Chosen by Rachel
Karim, a mixed-race teenager, leaves the suburbs and moves first to London and then New York in this realist novel.
❚ “A contemporary story that strikes a chord on many levels. There is no great plot, or surprise ending but Kureishi does poignantly detail British attitudes towards foreigners, as well as strongly held opinions on race, politics and sexuality. As a non-Brit I enjoyed the ’70s UK education, especially the pop culture and politics. This was a journey not just a story.” – Rachel
Faber & Faber
Chapter three, or otherwise known as the spot between the intro and the rest of the story, when things can stall, when reader investment is at the make or break point. Yes it’s all or nothing from this point on.
Luckily we’re all in the firm belief that it’s ALL for us.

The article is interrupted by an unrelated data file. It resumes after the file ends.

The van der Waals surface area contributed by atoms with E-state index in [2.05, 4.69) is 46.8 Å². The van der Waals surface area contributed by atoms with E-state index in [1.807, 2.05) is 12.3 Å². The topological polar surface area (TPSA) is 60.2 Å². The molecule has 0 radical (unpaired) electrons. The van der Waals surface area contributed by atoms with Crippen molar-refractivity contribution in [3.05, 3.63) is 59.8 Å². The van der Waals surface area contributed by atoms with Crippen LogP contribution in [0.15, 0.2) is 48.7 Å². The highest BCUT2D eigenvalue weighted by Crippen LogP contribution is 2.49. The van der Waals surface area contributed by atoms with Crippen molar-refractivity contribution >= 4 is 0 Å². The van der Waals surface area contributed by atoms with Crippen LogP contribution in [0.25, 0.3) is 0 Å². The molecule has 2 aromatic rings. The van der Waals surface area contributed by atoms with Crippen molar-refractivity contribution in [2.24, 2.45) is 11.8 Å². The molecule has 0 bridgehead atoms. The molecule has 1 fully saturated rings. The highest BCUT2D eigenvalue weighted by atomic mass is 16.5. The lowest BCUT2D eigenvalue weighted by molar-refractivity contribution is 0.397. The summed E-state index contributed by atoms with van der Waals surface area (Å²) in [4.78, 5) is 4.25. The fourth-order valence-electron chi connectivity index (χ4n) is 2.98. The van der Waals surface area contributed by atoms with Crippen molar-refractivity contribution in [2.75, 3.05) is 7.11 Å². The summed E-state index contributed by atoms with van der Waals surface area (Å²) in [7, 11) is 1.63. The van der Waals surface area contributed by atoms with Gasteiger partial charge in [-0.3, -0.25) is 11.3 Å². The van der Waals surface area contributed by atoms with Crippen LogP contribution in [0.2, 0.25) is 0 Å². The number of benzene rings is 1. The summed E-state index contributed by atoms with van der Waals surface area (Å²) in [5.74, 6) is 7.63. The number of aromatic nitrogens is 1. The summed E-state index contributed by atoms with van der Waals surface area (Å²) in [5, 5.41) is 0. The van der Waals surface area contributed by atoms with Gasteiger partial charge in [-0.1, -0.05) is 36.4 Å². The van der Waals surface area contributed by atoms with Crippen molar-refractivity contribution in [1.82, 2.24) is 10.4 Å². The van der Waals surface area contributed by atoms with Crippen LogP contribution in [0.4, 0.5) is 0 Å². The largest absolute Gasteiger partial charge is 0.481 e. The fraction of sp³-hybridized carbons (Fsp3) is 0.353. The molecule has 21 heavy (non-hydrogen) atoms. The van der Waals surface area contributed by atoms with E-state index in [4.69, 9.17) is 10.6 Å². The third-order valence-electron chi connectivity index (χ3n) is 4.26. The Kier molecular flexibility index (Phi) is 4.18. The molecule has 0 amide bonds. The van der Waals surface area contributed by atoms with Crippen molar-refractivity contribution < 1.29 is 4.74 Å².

We may have a couple of third year itches to scratch (in terms of frequency) but are all still eager and passionate about bookclub. Look out chapter four!
We’re growing too. We have secured a fourth bookclubber – the lovely Ros – who adds a new dimension to our readings which we welcome with open arms.
As mentioned above, our frequency seems to have petered out a little and we have moved to four weekly (yes we have husbands and families to consider in our time management!) Nonetheless we have a varied reading list for the year which includes fabulous classics, New Zealand fiction & poetry and some new releases which everyone is talking about so we thought we better read them and be able to contribute to the many conversations which are circulating.
Tess of The D’Urbervilles – Thomas Hardy
The Buddha of Suburbia – Hanif Kureishi
The Vintner’s Luck – Elizabeth Knox
Anne of Green Gables – L M Montgomery
The Outcast – Sadie Jones
Twilight – Stephanie Meyer
Great Expectations – Charles Dickens